By the end of 2009, 367 (53%) of the 695 men had died, 136 (37%) from prostate cancer. The absolute and relative risk reductions for cancer-specific mortality for prostatectomy relative to watchful waiting were 6.1% and 38%, respectively. For all-cause mortality, these reductions were 6.6% and 25%, respectively, again, in favor of surgery. Subgroup analysis found that these differences were observed even among men with low-risk disease (Gleason score <7 and PSA <10 ng/ml) but that there was no difference in outcomes between groups for men aged >65.
The findings of the subgroup analyses—that the benefits of surgery over watchful waiting persist across risk groups but not across age strata—are somewhat counterintuitive. In contrast, the Prostate Cancer Intervention Versus Observation Trial (PIVOT), recently reported at the American Urological Association annual meeting, randomized men between surgery and observation between 1994 and 2002. This cohort had mostly screen-detected tumors, and a survival benefit was found at 10 yr only for those with higher-risk tumors.
An analysis of older men treated conservatively for localized prostate cancer found that for those with high-grade tumors, likelihood of cancer-specific mortality approached 25% at 10 yr, even for those aged >80 at diagnosis , yet treatment decisions in the United States tend to reflect age more than disease risk, leading to high rates of both overtreatment of low-risk disease and undertreatment of high-risk disease among older men . Other recent studies have likewise highlighted the greater role that comorbidity, rather than age alone, should play in driving both screening and management decisions  and . Ultimately, the SPCG-4 trial provides important evidence in favor of intervention for localized prostate cancer, but further work is needed to identify which men will ultimately benefit most from treatment.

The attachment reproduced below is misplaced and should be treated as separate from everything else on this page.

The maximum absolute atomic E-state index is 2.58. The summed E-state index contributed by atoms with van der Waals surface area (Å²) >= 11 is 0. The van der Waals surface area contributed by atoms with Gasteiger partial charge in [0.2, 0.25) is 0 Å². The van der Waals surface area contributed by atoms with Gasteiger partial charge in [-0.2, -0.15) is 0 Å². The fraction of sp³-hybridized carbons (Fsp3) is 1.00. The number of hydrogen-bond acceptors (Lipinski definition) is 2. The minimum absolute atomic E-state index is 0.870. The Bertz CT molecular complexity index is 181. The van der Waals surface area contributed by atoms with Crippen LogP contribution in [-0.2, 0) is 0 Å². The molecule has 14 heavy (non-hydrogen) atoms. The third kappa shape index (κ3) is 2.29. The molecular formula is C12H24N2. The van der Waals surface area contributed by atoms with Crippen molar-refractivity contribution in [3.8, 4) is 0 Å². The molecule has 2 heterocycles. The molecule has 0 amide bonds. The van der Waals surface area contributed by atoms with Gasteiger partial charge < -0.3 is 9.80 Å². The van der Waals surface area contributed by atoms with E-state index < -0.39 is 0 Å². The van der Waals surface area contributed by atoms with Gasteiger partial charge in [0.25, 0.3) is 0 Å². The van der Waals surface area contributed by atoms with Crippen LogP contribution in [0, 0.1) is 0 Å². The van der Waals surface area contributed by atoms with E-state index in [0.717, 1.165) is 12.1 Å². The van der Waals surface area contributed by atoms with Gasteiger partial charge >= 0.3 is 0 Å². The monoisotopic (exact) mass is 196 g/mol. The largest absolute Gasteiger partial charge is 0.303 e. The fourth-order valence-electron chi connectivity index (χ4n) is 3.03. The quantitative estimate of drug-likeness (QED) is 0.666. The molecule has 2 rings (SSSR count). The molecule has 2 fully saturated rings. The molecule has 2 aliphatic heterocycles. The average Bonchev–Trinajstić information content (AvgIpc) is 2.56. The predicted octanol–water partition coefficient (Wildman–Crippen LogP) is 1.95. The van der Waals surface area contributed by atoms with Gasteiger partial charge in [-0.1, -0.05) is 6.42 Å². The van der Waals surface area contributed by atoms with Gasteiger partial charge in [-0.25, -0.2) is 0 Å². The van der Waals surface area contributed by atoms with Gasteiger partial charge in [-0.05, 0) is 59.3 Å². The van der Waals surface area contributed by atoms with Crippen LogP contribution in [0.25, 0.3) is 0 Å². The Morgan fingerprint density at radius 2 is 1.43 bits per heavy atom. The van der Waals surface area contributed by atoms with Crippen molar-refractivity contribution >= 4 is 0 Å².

Conflicts of interest
The author has nothing to disclose.
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University of California, San Francisco, Urology, 3025 Scott St., San Francisco, CA 94123, USA
© 2011 Published by Elsevier B.V.